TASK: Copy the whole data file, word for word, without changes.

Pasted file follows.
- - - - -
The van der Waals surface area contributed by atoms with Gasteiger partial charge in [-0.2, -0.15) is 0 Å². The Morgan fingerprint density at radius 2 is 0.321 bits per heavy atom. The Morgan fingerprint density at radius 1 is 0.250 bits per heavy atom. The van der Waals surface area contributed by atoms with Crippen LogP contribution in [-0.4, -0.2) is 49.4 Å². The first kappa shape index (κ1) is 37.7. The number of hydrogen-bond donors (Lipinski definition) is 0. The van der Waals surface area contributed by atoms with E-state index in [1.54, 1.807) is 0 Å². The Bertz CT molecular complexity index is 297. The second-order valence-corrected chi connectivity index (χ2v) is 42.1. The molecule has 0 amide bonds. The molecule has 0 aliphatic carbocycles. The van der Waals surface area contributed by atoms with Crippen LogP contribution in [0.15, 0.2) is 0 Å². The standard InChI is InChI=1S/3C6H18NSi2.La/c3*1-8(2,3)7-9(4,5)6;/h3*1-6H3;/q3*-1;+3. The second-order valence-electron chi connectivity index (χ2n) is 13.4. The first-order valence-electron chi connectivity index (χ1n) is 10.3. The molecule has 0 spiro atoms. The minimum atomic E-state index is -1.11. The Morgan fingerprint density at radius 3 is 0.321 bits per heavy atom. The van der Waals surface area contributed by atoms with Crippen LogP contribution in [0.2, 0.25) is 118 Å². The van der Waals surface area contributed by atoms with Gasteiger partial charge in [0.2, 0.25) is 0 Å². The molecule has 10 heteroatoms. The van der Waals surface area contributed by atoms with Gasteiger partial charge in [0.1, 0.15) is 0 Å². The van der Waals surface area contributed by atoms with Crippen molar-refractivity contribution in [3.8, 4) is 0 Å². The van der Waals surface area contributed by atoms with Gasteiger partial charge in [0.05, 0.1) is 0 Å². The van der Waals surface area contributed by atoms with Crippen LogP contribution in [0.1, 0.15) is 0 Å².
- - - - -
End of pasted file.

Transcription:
The van der Waals surface area contributed by atoms with Gasteiger partial charge in [-0.2, -0.15) is 0 Å². The Morgan fingerprint density at radius 2 is 0.321 bits per heavy atom. The Morgan fingerprint density at radius 1 is 0.250 bits per heavy atom. The van der Waals surface area contributed by atoms with Crippen LogP contribution in [-0.4, -0.2) is 49.4 Å². The first kappa shape index (κ1) is 37.7. The number of hydrogen-bond donors (Lipinski definition) is 0. The van der Waals surface area contributed by atoms with E-state index in [1.54, 1.807) is 0 Å². The Bertz CT molecular complexity index is 297. The second-order valence-corrected chi connectivity index (χ2v) is 42.1. The molecule has 0 amide bonds. The molecule has 0 aliphatic carbocycles. The van der Waals surface area contributed by atoms with Crippen LogP contribution in [0.15, 0.2) is 0 Å². The standard InChI is InChI=1S/3C6H18NSi2.La/c3*1-8(2,3)7-9(4,5)6;/h3*1-6H3;/q3*-1;+3. The second-order valence-electron chi connectivity index (χ2n) is 13.4. The first-order valence-electron chi connectivity index (χ1n) is 10.3. The molecule has 0 spiro atoms. The minimum atomic E-state index is -1.11. The Morgan fingerprint density at radius 3 is 0.321 bits per heavy atom. The van der Waals surface area contributed by atoms with Crippen LogP contribution in [0.2, 0.25) is 118 Å². The van der Waals surface area contributed by atoms with Gasteiger partial charge in [0.2, 0.25) is 0 Å². The molecule has 10 heteroatoms. The van der Waals surface area contributed by atoms with Gasteiger partial charge in [0.1, 0.15) is 0 Å². The van der Waals surface area contributed by atoms with Crippen molar-refractivity contribution in [3.8, 4) is 0 Å². The van der Waals surface area contributed by atoms with Gasteiger partial charge in [0.05, 0.1) is 0 Å². The van der Waals surface area contributed by atoms with Crippen LogP contribution in [0.1, 0.15) is 0 Å².